For some, it is the only time they will see their families all year and is an event not to be missed.
But there are fears the Spring Festival travel season, or Chunyun in Chinese, could become a superspreader event. After all, last year's Chunyun is believed to have played a significant role in the spread of Covid-19.
So the Chinese authorities have been left with a problem: how do you encourage people to stay local, without actually cancelling the country's biggest annual celebration?
This year's Chunyun begins on 28 January and will last until 8 March, giving people time to travel potentially thousands of miles across China in time for New Year, on 12 February, and back again.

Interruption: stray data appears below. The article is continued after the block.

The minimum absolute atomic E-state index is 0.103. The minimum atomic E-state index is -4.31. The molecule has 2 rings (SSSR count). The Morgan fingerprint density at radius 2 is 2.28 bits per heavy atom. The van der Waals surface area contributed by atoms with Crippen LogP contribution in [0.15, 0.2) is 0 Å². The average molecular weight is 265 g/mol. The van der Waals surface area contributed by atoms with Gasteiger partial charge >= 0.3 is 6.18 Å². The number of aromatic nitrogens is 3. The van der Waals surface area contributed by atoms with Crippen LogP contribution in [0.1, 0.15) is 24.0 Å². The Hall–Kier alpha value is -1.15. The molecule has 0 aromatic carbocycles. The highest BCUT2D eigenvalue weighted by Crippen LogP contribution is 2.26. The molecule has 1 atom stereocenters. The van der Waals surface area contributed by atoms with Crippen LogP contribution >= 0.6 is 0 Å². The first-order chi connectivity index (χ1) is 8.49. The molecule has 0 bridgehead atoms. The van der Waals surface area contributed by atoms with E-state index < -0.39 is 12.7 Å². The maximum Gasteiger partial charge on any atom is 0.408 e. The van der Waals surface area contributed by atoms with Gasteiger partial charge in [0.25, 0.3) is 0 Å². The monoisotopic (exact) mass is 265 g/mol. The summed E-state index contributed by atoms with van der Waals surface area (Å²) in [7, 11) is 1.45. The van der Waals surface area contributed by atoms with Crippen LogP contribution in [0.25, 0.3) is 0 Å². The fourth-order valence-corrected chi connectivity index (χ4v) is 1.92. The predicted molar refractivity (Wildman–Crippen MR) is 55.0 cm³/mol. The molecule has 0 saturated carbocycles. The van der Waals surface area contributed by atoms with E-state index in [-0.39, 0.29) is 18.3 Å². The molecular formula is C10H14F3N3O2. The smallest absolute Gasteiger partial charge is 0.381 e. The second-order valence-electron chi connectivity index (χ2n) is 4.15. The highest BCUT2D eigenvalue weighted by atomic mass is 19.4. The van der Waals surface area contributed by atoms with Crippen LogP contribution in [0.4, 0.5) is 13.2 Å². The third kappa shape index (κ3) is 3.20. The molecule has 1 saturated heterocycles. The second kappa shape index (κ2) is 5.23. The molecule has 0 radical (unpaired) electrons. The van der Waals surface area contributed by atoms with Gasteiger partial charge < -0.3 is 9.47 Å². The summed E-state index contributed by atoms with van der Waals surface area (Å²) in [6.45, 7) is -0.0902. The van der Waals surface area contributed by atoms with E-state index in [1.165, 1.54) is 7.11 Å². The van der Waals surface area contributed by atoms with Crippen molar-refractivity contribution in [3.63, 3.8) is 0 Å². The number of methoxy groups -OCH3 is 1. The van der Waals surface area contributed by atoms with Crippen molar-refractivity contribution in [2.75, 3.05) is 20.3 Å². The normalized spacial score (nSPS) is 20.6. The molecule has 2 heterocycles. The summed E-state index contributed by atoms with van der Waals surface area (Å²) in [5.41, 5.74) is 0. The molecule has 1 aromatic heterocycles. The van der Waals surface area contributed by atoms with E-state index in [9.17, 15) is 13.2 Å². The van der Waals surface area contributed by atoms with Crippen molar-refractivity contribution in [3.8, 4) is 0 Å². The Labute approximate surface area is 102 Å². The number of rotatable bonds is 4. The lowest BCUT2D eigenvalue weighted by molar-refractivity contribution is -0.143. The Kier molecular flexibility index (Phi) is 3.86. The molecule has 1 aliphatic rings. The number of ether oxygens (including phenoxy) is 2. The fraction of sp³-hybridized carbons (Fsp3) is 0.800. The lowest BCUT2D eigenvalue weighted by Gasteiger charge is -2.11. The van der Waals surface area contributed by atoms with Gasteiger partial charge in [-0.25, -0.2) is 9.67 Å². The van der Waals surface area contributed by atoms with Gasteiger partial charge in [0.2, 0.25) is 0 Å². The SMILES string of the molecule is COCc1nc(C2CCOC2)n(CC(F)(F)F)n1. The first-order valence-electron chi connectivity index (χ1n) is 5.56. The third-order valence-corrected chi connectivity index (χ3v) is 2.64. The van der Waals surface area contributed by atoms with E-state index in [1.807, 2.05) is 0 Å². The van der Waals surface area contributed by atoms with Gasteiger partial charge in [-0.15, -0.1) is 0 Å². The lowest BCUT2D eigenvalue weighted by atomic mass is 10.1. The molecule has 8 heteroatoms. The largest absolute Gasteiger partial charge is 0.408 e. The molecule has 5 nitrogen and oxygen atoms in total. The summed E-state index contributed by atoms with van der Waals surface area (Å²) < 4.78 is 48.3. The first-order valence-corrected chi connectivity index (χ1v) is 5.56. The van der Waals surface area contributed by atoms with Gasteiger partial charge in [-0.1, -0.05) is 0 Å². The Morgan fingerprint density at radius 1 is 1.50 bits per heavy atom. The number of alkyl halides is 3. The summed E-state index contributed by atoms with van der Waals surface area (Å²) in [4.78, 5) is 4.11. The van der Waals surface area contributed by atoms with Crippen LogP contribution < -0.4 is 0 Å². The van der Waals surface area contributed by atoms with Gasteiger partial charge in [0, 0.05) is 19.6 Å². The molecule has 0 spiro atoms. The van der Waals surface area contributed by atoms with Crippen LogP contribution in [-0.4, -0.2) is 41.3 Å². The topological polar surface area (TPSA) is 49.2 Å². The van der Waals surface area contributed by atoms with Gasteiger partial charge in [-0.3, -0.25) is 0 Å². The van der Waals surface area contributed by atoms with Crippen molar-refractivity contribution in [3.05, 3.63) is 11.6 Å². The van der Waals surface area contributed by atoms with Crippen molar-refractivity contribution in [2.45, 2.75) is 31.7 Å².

In a normal year, China sees around three billion trips during the Chunyun period.
But last year, as the virus began to gain momentum and the government introduced travel restrictions, figures from the Ministry of Transport show the number of trips fell by more than half.
This year, with life almost back to normal across large swathes of the country, the number of trips made is expected to increase to 1.7bn, officials said.
In preparation for this, Beijing unveiled plans to vaccinate 50m people - or 3.5% of the population - before travel began in earnest.